Dizziness

Dizziness may mean one thing to a patient but another to clinician.  It may even mean different things between clinicians!  It is important to clarify the exact symptom being described.

History

  • Wash hands, introduce self, check patient name and DOB, build rapport and gain consent
  • PC
    • Ask the patient to describe what they mean (without using the word dizziness/dizzy).  Do they feel spinning? light headed? nauseous? like they are about to collapse/fall? floating? etc etc
  • HxPC
    • If it is true vertigo, how long does it last?
      • If seconds and associated with head positional change- likely BPPV
      • If hours-days, more likely to Meniere’s (+ ear fullness/tinnitus/hearing loss – sickness) or vestibular neuronitis (- ear fullness) or labyrinthitis (+ hearing problems etc) (+sickness)
      • If sudden onset, lasting minutes, you can consider central causes too (specifically vascular problems if risk factors are present) as well as vestibular neuronitis/labyrinthitis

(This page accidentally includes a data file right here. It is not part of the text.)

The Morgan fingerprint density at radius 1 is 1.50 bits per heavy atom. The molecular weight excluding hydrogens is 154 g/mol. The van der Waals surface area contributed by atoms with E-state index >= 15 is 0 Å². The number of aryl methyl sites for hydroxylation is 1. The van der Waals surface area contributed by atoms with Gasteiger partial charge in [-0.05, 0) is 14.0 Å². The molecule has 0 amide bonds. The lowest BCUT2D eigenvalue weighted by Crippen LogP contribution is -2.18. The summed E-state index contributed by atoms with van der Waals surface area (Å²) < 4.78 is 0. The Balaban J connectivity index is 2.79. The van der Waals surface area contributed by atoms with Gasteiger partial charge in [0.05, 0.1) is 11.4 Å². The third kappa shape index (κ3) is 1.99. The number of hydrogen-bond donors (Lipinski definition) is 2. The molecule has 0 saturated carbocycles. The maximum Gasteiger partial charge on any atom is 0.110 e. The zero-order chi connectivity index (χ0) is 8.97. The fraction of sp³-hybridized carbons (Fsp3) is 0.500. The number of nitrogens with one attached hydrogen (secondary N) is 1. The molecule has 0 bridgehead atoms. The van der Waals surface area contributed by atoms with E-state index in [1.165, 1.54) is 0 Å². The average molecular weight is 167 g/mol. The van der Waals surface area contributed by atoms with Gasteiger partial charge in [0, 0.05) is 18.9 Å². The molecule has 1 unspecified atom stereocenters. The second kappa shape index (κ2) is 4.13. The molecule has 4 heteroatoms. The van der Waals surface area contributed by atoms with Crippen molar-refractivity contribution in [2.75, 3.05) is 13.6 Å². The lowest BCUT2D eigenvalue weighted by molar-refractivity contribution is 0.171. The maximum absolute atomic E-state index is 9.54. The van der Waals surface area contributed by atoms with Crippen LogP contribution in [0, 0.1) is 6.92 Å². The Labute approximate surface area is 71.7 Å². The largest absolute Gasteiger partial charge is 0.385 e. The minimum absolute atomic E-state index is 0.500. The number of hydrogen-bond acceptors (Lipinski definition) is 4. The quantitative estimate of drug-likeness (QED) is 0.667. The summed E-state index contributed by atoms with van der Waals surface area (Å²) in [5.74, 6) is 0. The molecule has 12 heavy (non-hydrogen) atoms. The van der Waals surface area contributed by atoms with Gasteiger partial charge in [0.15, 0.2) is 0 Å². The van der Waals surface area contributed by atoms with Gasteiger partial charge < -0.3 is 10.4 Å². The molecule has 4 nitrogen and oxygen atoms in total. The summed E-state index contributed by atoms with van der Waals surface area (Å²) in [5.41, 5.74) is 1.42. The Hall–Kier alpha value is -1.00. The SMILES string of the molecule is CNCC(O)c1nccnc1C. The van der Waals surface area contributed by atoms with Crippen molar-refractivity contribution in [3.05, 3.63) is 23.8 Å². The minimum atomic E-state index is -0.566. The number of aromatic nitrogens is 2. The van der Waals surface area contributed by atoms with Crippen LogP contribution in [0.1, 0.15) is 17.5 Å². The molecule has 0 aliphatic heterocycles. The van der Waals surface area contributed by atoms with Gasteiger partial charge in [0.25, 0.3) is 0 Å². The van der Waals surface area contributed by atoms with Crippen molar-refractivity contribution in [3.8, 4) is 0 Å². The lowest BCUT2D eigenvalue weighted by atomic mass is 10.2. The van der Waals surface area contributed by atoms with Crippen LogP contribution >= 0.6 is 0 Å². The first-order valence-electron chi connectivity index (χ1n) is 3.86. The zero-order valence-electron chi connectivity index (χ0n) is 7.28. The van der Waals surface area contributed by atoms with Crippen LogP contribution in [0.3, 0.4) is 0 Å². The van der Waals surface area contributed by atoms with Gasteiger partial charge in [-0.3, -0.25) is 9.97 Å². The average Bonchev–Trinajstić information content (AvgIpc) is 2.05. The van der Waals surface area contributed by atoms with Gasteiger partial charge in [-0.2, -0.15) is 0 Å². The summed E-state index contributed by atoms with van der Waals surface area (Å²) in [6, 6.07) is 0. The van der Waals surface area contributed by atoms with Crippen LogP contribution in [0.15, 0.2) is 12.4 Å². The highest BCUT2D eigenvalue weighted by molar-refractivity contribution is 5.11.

• Usually this will be present with other neurological signs e.g. dysarthria/dysphasia, diplopia, ataxia (and inability to mobilise properly), dysdiadochokinesis, weakness etc
    • Is it associated with anything else?
      • Migraines?
      • Autoimmune conditions?
    • If it is light-headedness- are there possible CVS risk factors? e.g. high/low BP, orthostatic BP problems, history of heart failure
  • In other aspects of the history, you need to explore
    • PMHx and RHx
      • Particularly polypharmacy and heart problems, but also diabetes, epilepsy, cancers (brain mets?) and any other significant conditions and/or drug therapies
    • SHx
      • Alcohol intake is particularly important here
      • Effect on life is important and you should always ask every patient about what their main concerns are
      • Travel Hx

Examination

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